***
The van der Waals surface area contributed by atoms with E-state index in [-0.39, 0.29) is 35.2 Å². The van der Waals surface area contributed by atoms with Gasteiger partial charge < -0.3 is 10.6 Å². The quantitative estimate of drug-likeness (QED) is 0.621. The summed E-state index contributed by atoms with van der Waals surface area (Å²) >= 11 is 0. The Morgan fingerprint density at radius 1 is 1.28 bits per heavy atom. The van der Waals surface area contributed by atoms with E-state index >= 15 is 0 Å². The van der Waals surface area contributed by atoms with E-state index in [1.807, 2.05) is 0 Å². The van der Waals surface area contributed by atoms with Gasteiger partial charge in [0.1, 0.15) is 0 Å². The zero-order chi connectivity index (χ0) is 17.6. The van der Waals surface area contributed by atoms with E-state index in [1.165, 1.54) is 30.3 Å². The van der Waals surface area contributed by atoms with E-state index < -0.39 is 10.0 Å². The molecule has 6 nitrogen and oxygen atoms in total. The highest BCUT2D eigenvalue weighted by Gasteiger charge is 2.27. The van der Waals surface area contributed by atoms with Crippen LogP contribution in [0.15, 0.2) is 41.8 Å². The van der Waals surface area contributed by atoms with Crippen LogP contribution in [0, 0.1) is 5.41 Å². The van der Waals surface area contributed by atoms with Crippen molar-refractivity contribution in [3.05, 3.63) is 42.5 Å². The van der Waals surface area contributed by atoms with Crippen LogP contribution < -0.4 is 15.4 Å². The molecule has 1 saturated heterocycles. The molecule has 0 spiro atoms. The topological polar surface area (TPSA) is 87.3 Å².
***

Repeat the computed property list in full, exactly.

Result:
The van der Waals surface area contributed by atoms with E-state index in [-0.39, 0.29) is 35.2 Å². The van der Waals surface area contributed by atoms with Gasteiger partial charge < -0.3 is 10.6 Å². The quantitative estimate of drug-likeness (QED) is 0.621. The summed E-state index contributed by atoms with van der Waals surface area (Å²) >= 11 is 0. The Morgan fingerprint density at radius 1 is 1.28 bits per heavy atom. The van der Waals surface area contributed by atoms with E-state index >= 15 is 0 Å². The van der Waals surface area contributed by atoms with E-state index in [1.807, 2.05) is 0 Å². The van der Waals surface area contributed by atoms with Gasteiger partial charge in [0.1, 0.15) is 0 Å². The zero-order chi connectivity index (χ0) is 17.6. The van der Waals surface area contributed by atoms with E-state index in [1.165, 1.54) is 30.3 Å². The van der Waals surface area contributed by atoms with E-state index < -0.39 is 10.0 Å². The molecule has 6 nitrogen and oxygen atoms in total. The highest BCUT2D eigenvalue weighted by Gasteiger charge is 2.27. The van der Waals surface area contributed by atoms with Crippen LogP contribution in [0.15, 0.2) is 41.8 Å². The van der Waals surface area contributed by atoms with Crippen LogP contribution in [0, 0.1) is 5.41 Å². The van der Waals surface area contributed by atoms with Crippen molar-refractivity contribution in [3.05, 3.63) is 42.5 Å². The van der Waals surface area contributed by atoms with Crippen LogP contribution < -0.4 is 15.4 Å². The molecule has 1 saturated heterocycles. The molecule has 0 spiro atoms. The topological polar surface area (TPSA) is 87.3 Å².